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Oral Interview

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Juan Martinez, now a young boy, was born on December 20, 1998. He is currently 6 years old and was born in Monterrey, Mexico. Juan is Mexican, which is the majority ethnic group in Mexico. His primary language is Spanish. The primary language in Mexico is Spanish, however there are small towns in the southern part of Mexico that speak a different language. Juan’s family only spoke Spanish at their home in Mexico.

Juan lives with both of his parents and five siblings. Both his mother and father are 35 years of age. Both of his parents are migrant farm workers. They travel from state to state - season to season, following whatever produce is in season at the time. Many websites give very interesting information on the life of migrant workers, including http://www.pbs.org/pov/pov2002/escuela/migrant_feature01.html.

He has three brothers - ages 8, 3 and 1; and two sisters - ages 11 and 9. His two younger brothers stay with their grandma while the parents are at work. When in Mexico, Juan and his siblings had to travel with their parents whenever they went to another produce region. They were never able to stay at one school for the entire year because of their constant moves to follow work. Another website that gives valuable information pertaining to children of migrant workers is: http://users.owt.com/rpeto/migrant/migrant.html. It features articles about migrant life as viewed by the children.
Juan’s family came to the United States for economical reasons.

They could not make enough money in Mexico to provide what they desired for their family. They came seeking more reliable work and better wages. Mexico did not provide the opportunities and income that is available in the United States. Juan’s parents have stated how glad they are to be in the United States. They still like Mexico and visit often, but feel that the United States offers more opportunities for a bright future. They want all their children to learn English and to keep their use of Spanish. They have no personal issues with the children speaking in English at home. They desire for their kids to speak both languages fluently.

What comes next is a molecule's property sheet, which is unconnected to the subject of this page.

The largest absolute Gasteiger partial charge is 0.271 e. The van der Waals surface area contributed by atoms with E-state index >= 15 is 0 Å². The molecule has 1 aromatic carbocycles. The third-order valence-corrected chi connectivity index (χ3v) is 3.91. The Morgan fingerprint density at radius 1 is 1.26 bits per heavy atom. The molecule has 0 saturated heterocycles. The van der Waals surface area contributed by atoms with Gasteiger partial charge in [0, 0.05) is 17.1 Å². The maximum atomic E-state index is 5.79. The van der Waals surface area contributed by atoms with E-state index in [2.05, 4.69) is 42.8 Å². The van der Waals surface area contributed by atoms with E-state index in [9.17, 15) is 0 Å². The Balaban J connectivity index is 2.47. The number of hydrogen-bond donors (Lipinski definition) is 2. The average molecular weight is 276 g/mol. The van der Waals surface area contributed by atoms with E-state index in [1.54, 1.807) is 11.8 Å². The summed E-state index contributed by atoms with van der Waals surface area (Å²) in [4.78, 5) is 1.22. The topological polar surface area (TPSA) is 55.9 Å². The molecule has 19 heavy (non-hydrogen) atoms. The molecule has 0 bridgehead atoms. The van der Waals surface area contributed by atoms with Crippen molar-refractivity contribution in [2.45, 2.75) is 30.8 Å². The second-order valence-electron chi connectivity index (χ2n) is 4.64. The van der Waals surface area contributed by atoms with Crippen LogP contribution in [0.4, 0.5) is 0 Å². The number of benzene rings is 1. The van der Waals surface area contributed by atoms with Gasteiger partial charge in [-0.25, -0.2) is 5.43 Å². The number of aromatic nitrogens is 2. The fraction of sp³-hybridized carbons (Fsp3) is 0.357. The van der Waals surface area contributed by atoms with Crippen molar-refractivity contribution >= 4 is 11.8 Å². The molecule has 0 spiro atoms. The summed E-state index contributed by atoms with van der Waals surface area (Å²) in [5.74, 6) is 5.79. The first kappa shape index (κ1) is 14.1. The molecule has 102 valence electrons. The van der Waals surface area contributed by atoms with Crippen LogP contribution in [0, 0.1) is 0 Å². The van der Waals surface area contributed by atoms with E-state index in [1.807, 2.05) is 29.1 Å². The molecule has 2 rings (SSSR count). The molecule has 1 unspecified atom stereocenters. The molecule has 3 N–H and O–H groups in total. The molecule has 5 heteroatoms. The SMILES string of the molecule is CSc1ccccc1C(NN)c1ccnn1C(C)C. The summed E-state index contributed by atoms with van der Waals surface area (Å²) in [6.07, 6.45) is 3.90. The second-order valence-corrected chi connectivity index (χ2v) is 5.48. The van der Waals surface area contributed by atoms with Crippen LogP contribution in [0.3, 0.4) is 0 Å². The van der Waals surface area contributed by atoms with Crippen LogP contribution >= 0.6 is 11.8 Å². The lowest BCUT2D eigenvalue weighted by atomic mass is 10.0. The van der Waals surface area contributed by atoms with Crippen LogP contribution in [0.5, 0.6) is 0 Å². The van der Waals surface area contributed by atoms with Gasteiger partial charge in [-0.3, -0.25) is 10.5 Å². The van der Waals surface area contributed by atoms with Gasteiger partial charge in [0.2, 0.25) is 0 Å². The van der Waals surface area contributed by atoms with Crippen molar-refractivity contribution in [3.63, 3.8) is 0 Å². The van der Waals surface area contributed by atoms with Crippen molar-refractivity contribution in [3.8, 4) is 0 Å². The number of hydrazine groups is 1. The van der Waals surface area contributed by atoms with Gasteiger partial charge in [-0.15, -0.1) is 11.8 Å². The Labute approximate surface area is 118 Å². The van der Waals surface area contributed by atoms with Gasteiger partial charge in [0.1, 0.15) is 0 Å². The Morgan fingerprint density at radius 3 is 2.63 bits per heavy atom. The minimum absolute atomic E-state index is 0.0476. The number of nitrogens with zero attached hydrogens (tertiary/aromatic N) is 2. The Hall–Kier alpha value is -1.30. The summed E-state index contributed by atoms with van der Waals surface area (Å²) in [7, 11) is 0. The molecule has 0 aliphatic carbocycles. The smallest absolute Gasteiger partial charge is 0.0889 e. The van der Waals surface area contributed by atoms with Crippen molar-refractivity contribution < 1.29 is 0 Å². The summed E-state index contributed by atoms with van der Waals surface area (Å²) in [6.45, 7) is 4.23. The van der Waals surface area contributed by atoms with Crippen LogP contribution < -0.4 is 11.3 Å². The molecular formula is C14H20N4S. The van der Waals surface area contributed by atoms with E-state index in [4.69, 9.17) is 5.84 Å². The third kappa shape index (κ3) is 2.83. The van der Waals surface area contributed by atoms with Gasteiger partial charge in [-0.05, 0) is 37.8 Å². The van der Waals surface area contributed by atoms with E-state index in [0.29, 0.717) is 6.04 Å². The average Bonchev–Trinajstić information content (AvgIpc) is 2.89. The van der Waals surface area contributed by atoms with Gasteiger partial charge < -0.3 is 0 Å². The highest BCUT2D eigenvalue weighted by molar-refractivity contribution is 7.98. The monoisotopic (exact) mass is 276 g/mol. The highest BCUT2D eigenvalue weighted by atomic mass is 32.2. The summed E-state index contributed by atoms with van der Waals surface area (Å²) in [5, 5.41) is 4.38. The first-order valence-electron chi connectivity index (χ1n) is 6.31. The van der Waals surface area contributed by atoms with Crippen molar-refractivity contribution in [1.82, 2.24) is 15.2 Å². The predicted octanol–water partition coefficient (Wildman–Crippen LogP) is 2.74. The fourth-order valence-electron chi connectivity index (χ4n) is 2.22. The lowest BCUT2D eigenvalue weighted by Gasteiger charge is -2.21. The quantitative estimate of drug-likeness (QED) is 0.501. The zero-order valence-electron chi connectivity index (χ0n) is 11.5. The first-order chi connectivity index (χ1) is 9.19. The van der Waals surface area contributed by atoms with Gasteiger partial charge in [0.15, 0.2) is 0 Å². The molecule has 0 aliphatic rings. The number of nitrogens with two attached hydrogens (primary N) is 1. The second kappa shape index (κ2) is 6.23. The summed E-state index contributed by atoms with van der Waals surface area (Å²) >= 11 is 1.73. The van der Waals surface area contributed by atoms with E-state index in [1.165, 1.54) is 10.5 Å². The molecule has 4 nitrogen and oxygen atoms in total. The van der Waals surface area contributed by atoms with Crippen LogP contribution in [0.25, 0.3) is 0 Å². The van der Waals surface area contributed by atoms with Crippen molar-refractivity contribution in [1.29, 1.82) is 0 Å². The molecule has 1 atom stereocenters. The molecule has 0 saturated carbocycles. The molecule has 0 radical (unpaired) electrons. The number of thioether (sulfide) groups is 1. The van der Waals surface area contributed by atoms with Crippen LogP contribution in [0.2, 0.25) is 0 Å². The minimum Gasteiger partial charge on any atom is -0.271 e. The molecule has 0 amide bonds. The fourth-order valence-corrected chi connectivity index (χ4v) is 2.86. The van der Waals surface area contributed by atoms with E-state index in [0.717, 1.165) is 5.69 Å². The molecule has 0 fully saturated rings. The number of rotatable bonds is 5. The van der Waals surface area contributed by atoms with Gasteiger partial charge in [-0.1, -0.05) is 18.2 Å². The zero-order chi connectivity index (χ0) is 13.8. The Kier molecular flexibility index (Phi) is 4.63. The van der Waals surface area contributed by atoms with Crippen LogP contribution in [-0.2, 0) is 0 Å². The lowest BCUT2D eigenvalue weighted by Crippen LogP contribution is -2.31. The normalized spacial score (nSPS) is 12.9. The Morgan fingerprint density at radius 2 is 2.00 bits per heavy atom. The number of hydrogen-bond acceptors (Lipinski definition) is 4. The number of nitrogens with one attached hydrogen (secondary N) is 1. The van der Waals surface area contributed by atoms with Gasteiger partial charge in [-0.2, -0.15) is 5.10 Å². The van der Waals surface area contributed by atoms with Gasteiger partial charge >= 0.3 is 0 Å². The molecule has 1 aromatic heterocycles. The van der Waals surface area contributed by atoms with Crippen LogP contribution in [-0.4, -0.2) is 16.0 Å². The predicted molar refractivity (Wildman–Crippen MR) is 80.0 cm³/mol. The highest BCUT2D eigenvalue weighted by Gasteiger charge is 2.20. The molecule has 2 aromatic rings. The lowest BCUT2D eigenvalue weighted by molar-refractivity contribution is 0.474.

Now, that they are living in the United States, all of his older siblings are currently in school and get to stay there for the entire school year. Their grandmother is still the main provider of child care in the home. His younger siblings still only speak Spanish, but can understand some English words – most of which they have learned from Juan and his other siblings. The primary language in the home is still Spanish. However, Juan occasionally speaks to his older siblings and friends in the community in English.
Juan’s parents work from sunrise to almost sunset. They are a low-income family. Even though they do not have an excess of income, Juan’s parents try to provide their children with the best possible things. Juan and his siblings are very happy with their home life. Juan, his parents, siblings and grandmother live in a modest 3-bedroom trailer. They spend most of their afternoon playing outside with the neighborhood kids.

The community in which Juan and his family live is predominately Mexicans. Most of their neighbors are from the same socio-economic status and are employed at the same type of work. Most children in the neighborhood are also watched by their grandparents, older siblings, or other relatives. The language spoken in this community is Spanish, with mostly the children speaking English with one other.

Juan came to the United States with his family when he was 4 years old. He attended a Head Start program and is currently in kindergarten. Juan is the average height for a kindergartner, has black hair, dark brown eyes and tanned skin. He is very social with friends, but gets very quiet when he does not understand something. His kindergarten teacher provides little positive reinforcement and can be found making references such as, “you should listen and get those potatoes out of your ears.” When this is said to him, Juan looks confused and starts trying to pull things out of his ears. These negative comments are said to him and others in the class on a regular basis. Consequently, it makes him shy away from his school environment. He is friendly, very eager to learn and tries hard to speak English all of the time. His English is very slurred, but he tries to stay upbeat about his school activities he participates in.




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